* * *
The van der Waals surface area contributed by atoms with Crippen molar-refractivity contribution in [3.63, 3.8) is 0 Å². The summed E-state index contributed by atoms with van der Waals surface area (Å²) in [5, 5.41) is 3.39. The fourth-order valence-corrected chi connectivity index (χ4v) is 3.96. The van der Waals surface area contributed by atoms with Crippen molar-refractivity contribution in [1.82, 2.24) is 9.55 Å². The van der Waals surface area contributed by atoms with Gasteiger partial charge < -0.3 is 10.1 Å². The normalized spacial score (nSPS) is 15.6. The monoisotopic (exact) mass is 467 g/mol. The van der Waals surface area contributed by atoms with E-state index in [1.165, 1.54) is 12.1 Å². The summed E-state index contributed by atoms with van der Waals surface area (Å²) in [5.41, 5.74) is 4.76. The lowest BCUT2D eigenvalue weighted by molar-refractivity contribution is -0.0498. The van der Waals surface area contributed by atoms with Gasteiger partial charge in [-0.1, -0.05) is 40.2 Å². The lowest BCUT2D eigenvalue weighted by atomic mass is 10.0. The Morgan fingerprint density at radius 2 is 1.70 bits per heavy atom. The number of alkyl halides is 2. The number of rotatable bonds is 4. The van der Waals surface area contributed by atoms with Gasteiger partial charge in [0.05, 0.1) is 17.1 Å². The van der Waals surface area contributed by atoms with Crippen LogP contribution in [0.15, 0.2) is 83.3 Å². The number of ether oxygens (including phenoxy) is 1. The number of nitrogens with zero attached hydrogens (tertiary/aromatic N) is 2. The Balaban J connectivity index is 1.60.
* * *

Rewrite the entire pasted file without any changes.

The van der Waals surface area contributed by atoms with Crippen molar-refractivity contribution in [3.63, 3.8) is 0 Å². The summed E-state index contributed by atoms with van der Waals surface area (Å²) in [5, 5.41) is 3.39. The fourth-order valence-corrected chi connectivity index (χ4v) is 3.96. The van der Waals surface area contributed by atoms with Crippen molar-refractivity contribution in [1.82, 2.24) is 9.55 Å². The van der Waals surface area contributed by atoms with Gasteiger partial charge < -0.3 is 10.1 Å². The normalized spacial score (nSPS) is 15.6. The monoisotopic (exact) mass is 467 g/mol. The van der Waals surface area contributed by atoms with E-state index in [1.165, 1.54) is 12.1 Å². The summed E-state index contributed by atoms with van der Waals surface area (Å²) in [5.41, 5.74) is 4.76. The lowest BCUT2D eigenvalue weighted by molar-refractivity contribution is -0.0498. The van der Waals surface area contributed by atoms with Gasteiger partial charge in [-0.1, -0.05) is 40.2 Å². The lowest BCUT2D eigenvalue weighted by atomic mass is 10.0. The Morgan fingerprint density at radius 2 is 1.70 bits per heavy atom. The number of alkyl halides is 2. The number of rotatable bonds is 4. The van der Waals surface area contributed by atoms with Gasteiger partial charge in [0.05, 0.1) is 17.1 Å². The van der Waals surface area contributed by atoms with Crippen LogP contribution in [0.15, 0.2) is 83.3 Å². The number of ether oxygens (including phenoxy) is 1. The number of nitrogens with zero attached hydrogens (tertiary/aromatic N) is 2. The Balaban J connectivity index is 1.60.